When a child gets the concept of a rhyme, that’s huge! Their ears are hearing distinct vowel sounds, and they begin to discern distinct ending and beginning consonant sounds. The initial consonant sound of a word is known as the onset while the remaining vowel and end consonant sounds are called the rime. Understanding onset and rime is an important stage of phonological awareness, that is, the awareness of sounds in language.
Once a child hears that cat, bat, sat and hat are all rhyming words, s/he will soon be ready to initiate rhymes. Songs for initiating rhymes are lots of fun! In fact, one of the best kinds of songs for initiated rhyming is a zipper song, into which you can “zip” suggestions from the children. Some examples:
– “Down By the Bay,” a traditional song recorded by Raffi and many others, features the “whale with a polka-dot tail” and “llamas wearing pajamas.” Singers can add endless variations.
– Dennis Lee’s “Alligator Pie” is wonderful poem into which you can “zip” various “alligator foods” and component rhyming words. I first heard the poem in my daughter’s kindergarten class, and later heard Boston children’s singer Hugh Hanley adapt it as a chanting activity. Joanne Hammil wrote a song version, which is on her “Pizza Boogie” album.
– “Ants in Your Pants,” by Johnette Downing, is another rambunctious body parts rhyming song.
One of my favorite songs for helping kids make rhymes is the traditional song “Dr. Knickerbocker.” It’s fairly well known in kids’ music circles, having been featured on at least two children’s TV shows and in numerous books.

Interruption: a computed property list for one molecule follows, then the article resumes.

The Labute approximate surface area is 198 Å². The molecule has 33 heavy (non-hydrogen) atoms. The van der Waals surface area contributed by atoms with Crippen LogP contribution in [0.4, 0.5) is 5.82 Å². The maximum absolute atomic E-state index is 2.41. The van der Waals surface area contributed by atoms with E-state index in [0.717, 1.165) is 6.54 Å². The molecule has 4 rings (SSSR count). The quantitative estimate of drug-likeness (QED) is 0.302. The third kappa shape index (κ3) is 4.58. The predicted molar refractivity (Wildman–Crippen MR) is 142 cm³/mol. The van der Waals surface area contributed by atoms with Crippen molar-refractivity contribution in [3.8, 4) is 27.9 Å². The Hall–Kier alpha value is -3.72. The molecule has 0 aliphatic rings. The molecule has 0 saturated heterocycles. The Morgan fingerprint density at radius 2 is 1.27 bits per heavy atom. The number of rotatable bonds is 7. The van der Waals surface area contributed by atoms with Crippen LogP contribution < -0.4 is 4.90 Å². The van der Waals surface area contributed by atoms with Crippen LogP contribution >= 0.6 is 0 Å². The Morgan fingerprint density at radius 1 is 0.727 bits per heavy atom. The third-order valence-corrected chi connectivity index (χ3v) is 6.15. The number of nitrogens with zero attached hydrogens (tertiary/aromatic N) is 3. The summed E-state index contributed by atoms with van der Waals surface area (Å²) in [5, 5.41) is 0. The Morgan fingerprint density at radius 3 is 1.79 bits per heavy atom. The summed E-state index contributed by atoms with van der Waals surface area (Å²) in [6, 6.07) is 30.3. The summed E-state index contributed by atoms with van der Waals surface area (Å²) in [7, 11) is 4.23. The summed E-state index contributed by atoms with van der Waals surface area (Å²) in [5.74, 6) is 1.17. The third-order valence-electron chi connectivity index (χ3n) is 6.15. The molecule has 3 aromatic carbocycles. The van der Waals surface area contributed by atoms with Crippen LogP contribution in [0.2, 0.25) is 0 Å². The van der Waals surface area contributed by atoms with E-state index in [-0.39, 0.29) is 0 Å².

It’s mainly a rhythm-keeping song, inviting listeners to tap, clap, stomp or shake the rhythm with various body parts. My version of “Dr. Knickerbocker” also invites children to initiate and sing rhyming lines and count down from nine. You can sing the tune I wrote and recorded on my CD, “Singing All the Way Home,” or do this rhyme as a chant, beginning with the first verse:
Hey, Dr. Knickerbocker, number nine, it’s a great day and I’m feeling fine.
Oh, let’s feel the rhythm in our hips, our hips, let’s feel the rhythm in our hips.
Inexplicably, most versions of the song/chant never go below nine, and some have no numbers at all. My version counts down to one, and many children like to add zero. Here’s the rhyming activity: for each number as you’re counting down, invite your child (or classroom) to think of a rhyming word. Then come up with a line that uses the word. Or just sing or say the existing lines and ask children to fill in the rhyming end-words. For instance, with “eight,” the children might come up with the rhyming words late, date, gate, weight or state, leading to the following lines:
Hey, Dr. Knickerbocker number eight …
Just hurry up if you’re running late.
Today is Monday, what’s the date?
If you’re running late, open the gate!
My backpack has too much weight.
Massachusetts is my state.
This is such a fun game, kids will hardly know they’re also learning about phonological awareness!